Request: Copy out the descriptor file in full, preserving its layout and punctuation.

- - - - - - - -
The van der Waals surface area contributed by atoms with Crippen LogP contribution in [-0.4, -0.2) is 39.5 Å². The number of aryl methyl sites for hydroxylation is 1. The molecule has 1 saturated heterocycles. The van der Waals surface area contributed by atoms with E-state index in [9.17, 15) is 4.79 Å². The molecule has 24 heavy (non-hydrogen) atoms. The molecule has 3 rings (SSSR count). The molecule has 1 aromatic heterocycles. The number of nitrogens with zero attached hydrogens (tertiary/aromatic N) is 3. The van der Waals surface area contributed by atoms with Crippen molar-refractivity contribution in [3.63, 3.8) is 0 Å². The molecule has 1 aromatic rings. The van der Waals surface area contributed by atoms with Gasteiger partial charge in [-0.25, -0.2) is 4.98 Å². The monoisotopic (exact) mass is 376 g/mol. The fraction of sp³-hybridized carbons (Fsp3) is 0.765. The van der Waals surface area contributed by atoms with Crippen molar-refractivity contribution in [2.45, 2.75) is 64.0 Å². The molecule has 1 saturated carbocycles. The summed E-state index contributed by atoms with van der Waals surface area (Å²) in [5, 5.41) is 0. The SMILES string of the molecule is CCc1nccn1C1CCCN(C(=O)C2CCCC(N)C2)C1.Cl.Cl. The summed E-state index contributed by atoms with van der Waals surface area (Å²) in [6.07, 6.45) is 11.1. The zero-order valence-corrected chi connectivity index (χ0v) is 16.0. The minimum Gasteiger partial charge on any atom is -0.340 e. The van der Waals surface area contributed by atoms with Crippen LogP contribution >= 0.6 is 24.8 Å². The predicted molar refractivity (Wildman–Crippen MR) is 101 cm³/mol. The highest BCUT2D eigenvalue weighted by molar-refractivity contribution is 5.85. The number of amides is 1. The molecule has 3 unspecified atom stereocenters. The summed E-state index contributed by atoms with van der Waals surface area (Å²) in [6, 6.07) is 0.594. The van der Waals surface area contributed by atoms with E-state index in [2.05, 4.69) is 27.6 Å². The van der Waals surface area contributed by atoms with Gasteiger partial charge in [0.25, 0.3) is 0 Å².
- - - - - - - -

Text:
The van der Waals surface area contributed by atoms with Crippen LogP contribution in [-0.4, -0.2) is 39.5 Å². The number of aryl methyl sites for hydroxylation is 1. The molecule has 1 saturated heterocycles. The van der Waals surface area contributed by atoms with E-state index in [9.17, 15) is 4.79 Å². The molecule has 24 heavy (non-hydrogen) atoms. The molecule has 3 rings (SSSR count). The molecule has 1 aromatic heterocycles. The number of nitrogens with zero attached hydrogens (tertiary/aromatic N) is 3. The van der Waals surface area contributed by atoms with Crippen molar-refractivity contribution in [3.63, 3.8) is 0 Å². The molecule has 1 aromatic rings. The van der Waals surface area contributed by atoms with Gasteiger partial charge in [-0.25, -0.2) is 4.98 Å². The monoisotopic (exact) mass is 376 g/mol. The fraction of sp³-hybridized carbons (Fsp3) is 0.765. The van der Waals surface area contributed by atoms with Crippen molar-refractivity contribution in [2.45, 2.75) is 64.0 Å². The molecule has 1 saturated carbocycles. The summed E-state index contributed by atoms with van der Waals surface area (Å²) in [5, 5.41) is 0. The SMILES string of the molecule is CCc1nccn1C1CCCN(C(=O)C2CCCC(N)C2)C1.Cl.Cl. The summed E-state index contributed by atoms with van der Waals surface area (Å²) in [6.07, 6.45) is 11.1. The zero-order valence-corrected chi connectivity index (χ0v) is 16.0. The minimum Gasteiger partial charge on any atom is -0.340 e. The van der Waals surface area contributed by atoms with Crippen LogP contribution >= 0.6 is 24.8 Å². The predicted molar refractivity (Wildman–Crippen MR) is 101 cm³/mol. The highest BCUT2D eigenvalue weighted by molar-refractivity contribution is 5.85. The number of amides is 1. The molecule has 3 unspecified atom stereocenters. The summed E-state index contributed by atoms with van der Waals surface area (Å²) in [6, 6.07) is 0.594. The van der Waals surface area contributed by atoms with E-state index in [2.05, 4.69) is 27.6 Å². The van der Waals surface area contributed by atoms with Gasteiger partial charge in [0.25, 0.3) is 0 Å².